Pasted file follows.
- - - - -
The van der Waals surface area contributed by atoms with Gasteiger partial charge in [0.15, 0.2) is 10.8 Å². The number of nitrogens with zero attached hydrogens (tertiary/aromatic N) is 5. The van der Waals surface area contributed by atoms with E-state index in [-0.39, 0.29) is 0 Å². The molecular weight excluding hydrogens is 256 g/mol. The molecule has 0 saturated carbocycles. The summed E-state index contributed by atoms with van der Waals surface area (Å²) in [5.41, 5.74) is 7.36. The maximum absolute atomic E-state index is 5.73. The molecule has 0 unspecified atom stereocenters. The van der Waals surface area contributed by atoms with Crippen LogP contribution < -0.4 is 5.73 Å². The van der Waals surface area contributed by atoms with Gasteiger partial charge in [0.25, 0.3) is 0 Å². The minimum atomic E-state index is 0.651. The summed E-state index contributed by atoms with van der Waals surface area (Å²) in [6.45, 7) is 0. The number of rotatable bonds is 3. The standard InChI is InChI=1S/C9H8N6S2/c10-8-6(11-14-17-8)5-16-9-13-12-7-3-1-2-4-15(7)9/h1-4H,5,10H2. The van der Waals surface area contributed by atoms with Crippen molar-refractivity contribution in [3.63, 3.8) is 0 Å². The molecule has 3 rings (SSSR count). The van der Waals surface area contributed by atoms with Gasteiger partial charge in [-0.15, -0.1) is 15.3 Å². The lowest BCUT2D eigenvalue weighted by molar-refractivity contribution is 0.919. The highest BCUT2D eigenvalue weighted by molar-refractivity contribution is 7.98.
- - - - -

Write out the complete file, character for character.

The van der Waals surface area contributed by atoms with Gasteiger partial charge in [0.15, 0.2) is 10.8 Å². The number of nitrogens with zero attached hydrogens (tertiary/aromatic N) is 5. The van der Waals surface area contributed by atoms with E-state index in [-0.39, 0.29) is 0 Å². The molecular weight excluding hydrogens is 256 g/mol. The molecule has 0 saturated carbocycles. The summed E-state index contributed by atoms with van der Waals surface area (Å²) in [5.41, 5.74) is 7.36. The maximum absolute atomic E-state index is 5.73. The molecule has 0 unspecified atom stereocenters. The van der Waals surface area contributed by atoms with Crippen LogP contribution < -0.4 is 5.73 Å². The van der Waals surface area contributed by atoms with Gasteiger partial charge in [0.25, 0.3) is 0 Å². The minimum atomic E-state index is 0.651. The summed E-state index contributed by atoms with van der Waals surface area (Å²) in [6.45, 7) is 0. The number of rotatable bonds is 3. The standard InChI is InChI=1S/C9H8N6S2/c10-8-6(11-14-17-8)5-16-9-13-12-7-3-1-2-4-15(7)9/h1-4H,5,10H2. The van der Waals surface area contributed by atoms with Crippen molar-refractivity contribution in [3.63, 3.8) is 0 Å². The molecule has 3 rings (SSSR count). The van der Waals surface area contributed by atoms with Gasteiger partial charge in [-0.15, -0.1) is 15.3 Å². The lowest BCUT2D eigenvalue weighted by molar-refractivity contribution is 0.919. The highest BCUT2D eigenvalue weighted by molar-refractivity contribution is 7.98.